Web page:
Power Plants in the United States – Gas, Coal, Nuclear, Hydro, Wind

Power plants in the United States

The modern world is entirely dependent upon, and fueled by, electricity from several power generation sources.

Electricity power generation is primarily sourced from natural gas, coal, nuclear, hydro, wind, solar, oil.

The following maps show where each power plant location is in the United States. They also illustrate the power plant’s relative size with respect to annual generation of power.

As of December 31, 2017, there were about 8,652 power plants in the United States. They have operational generators with a combined electricity generation capacity of at least 1 megawatt (MW). A power plant may have one or more generators, and some generators may use more than one type of fuel.
– US Energy Information Administration

 
The background (squiggly lines) overlay on the maps indicate the location of major electrical power grid High Voltage lines (from 345 kV to 1,000 kV).

 

Nuclear Power Generation

nuclear-power-generation-in-united-states

There are 60 commercially operating nuclear power plants with 98 nuclear reactors in 30 U.S. states. They generated about 20 percent of electricity in the United States.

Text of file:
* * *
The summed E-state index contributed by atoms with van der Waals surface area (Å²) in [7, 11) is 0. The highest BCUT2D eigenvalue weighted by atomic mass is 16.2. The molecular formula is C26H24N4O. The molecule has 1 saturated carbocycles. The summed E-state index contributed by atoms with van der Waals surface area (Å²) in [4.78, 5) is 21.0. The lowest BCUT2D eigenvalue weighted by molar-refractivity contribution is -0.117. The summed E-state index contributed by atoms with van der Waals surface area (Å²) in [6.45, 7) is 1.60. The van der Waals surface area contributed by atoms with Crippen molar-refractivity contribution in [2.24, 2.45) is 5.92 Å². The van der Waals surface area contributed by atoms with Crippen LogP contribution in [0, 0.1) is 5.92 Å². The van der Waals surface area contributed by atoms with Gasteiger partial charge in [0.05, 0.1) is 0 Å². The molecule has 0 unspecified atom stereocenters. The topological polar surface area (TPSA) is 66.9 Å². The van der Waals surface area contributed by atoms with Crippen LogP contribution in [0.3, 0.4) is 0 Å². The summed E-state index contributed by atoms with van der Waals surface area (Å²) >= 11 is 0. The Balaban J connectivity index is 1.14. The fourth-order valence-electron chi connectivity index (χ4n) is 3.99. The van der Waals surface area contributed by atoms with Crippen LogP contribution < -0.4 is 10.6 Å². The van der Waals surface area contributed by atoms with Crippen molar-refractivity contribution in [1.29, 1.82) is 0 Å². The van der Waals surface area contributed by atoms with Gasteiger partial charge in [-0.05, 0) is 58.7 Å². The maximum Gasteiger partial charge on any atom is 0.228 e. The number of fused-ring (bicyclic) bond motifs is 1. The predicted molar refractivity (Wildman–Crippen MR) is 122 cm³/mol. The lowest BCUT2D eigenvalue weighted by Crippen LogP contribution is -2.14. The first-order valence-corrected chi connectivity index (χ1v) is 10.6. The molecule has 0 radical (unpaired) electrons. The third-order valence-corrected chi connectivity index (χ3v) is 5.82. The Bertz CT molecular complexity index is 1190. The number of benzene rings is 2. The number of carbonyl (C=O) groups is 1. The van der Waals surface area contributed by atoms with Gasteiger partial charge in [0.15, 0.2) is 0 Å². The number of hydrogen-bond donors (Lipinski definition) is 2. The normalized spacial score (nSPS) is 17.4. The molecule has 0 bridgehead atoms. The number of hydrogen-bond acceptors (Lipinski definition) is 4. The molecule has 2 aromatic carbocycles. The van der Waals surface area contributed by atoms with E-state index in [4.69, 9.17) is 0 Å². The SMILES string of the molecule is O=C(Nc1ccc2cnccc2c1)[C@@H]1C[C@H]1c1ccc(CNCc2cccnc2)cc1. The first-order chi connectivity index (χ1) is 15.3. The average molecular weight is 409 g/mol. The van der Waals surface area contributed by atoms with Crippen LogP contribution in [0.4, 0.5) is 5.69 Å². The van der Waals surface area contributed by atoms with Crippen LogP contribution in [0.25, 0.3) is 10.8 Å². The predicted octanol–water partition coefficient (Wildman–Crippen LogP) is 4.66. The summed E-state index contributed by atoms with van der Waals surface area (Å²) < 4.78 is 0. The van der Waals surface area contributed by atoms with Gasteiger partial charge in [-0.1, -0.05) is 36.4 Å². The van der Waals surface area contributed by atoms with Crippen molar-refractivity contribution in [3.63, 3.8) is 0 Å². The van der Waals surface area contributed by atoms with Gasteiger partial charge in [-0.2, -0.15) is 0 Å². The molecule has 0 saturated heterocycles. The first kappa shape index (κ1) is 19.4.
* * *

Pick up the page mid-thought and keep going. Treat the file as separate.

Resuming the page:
Coal Power Generation

coal-power-generation-in-united-states

There are ~400 coal-powered electric power plants in the United States. They generate about 30 percent of the nation’s electricity.

 

Natural Gas Power Generation

gas-power-generation-in-united-states

There are 1,793 natural gas-powered electric power plants in the United States. They generate about 34 percent of the nation’s electricity.

 

Oil Power Generation

oil-power-generation-in-united-states

There are 1,076 oil-powered electric power plants in the United States. They generate only about half of 1 percent of the nation’s electricity .

 

Hydro Power Generation

hydro-power-generation-in-united-states